Since the mid-nineteenth century, Hong Kong has been home to ethnic Chinese (comprising ninety-five percent of Hong Kong’s population) and other ethnic groups including Caucasians, peoples of South Asian ethnic origins and others. Together, other ethnic groups constitute the remaining five percent of the population (342,198 persons).[12] Following is a survey of the situation of Hong Kong’s other ethnic groups, with special reference to those of South Asian origins including mainly Indians, Pakistanis and Nepalese.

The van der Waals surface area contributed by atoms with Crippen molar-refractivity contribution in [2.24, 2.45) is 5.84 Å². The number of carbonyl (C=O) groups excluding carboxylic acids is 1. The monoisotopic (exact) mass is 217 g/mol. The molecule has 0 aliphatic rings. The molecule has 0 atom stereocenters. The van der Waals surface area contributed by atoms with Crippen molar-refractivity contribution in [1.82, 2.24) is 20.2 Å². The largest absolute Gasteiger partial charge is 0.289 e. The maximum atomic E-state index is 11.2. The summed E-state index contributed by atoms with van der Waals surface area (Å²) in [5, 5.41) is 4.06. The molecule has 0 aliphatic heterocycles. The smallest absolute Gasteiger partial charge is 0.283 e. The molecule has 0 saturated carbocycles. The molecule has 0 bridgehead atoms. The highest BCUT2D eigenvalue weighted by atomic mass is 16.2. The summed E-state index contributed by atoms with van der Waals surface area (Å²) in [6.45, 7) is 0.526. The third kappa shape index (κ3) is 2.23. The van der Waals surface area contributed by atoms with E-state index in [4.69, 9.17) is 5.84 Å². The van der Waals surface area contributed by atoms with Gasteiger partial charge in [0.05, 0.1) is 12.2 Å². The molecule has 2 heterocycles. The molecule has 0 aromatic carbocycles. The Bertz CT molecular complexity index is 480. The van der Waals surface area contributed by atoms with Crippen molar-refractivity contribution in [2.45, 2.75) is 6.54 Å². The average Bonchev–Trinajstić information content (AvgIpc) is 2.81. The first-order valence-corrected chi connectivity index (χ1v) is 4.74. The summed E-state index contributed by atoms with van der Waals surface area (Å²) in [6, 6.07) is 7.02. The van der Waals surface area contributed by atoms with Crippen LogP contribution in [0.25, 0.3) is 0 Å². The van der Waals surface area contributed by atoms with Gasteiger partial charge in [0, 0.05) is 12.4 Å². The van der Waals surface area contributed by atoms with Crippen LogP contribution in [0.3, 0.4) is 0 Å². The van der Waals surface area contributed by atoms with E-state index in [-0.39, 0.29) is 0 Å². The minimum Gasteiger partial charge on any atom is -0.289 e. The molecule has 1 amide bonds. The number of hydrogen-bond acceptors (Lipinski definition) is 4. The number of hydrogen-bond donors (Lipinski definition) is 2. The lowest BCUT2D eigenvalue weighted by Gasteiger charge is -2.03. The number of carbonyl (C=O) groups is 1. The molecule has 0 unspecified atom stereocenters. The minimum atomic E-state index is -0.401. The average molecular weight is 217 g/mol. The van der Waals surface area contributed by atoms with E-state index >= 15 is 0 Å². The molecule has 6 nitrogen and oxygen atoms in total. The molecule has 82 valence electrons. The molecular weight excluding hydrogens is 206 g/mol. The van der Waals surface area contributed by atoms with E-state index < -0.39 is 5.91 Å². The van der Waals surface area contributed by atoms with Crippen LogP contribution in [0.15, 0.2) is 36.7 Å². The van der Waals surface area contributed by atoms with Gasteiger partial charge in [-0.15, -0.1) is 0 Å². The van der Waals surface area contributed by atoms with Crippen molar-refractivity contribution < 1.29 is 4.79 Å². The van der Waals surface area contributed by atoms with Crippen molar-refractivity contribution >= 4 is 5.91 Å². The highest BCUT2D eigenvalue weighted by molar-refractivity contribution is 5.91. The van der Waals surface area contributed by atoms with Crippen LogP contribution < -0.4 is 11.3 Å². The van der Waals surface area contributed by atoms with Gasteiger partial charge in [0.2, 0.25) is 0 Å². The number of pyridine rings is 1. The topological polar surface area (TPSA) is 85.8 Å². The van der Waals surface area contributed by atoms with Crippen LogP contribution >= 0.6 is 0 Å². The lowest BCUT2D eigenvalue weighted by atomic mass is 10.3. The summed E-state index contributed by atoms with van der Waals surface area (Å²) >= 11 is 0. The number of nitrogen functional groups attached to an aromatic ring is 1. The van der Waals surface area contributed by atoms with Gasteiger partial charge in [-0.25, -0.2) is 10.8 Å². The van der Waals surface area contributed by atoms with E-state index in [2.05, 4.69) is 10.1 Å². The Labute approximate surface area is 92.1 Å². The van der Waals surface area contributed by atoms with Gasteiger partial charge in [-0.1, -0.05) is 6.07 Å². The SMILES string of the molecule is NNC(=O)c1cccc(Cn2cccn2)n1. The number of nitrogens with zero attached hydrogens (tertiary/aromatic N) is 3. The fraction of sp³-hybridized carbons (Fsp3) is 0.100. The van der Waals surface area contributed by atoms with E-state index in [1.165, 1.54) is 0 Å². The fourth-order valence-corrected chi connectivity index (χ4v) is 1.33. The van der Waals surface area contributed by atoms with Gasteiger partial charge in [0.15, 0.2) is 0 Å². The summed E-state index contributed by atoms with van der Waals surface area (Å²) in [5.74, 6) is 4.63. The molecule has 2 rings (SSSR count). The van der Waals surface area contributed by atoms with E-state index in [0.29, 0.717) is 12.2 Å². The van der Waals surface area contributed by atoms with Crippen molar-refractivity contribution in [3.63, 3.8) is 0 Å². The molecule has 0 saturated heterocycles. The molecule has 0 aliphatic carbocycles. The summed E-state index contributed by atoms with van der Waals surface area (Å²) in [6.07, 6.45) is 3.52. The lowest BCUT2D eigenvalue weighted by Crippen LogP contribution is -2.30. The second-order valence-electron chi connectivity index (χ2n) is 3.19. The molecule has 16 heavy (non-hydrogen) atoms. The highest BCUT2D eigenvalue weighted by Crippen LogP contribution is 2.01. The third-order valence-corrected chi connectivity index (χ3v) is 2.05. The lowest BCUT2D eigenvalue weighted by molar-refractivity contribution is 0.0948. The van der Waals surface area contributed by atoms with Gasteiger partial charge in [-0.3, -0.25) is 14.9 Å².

Though dubbed Asia’s world city, Hong Kong has seen its ethnic minorities under various difficulties arising from their respective ethnic origins. They suffer from language barriers, racism, and structural discrimination with regards to education, employment and access to public services.[13] Studies have also found that nearly sixty percent of respondents to attend job interviews were rejected due to low Chinese proficiency (58.7%) and thirty percent were rejected due to their race. Furthermore, studies found that over forty percent of respondents received unequal treatment compared with local Chinese such as lower salary and being prohibited promotion opportunities.[14] According to the 2006 Hong Kong census, 75.4% of the ethnic minorities workers engaged in elementary occupations such as construction workers and security guards compared to 18.8% of the Hong Kong overall figure. Nearly forty percent were unemployed and the average unemployment period sustained was for eight months.[15]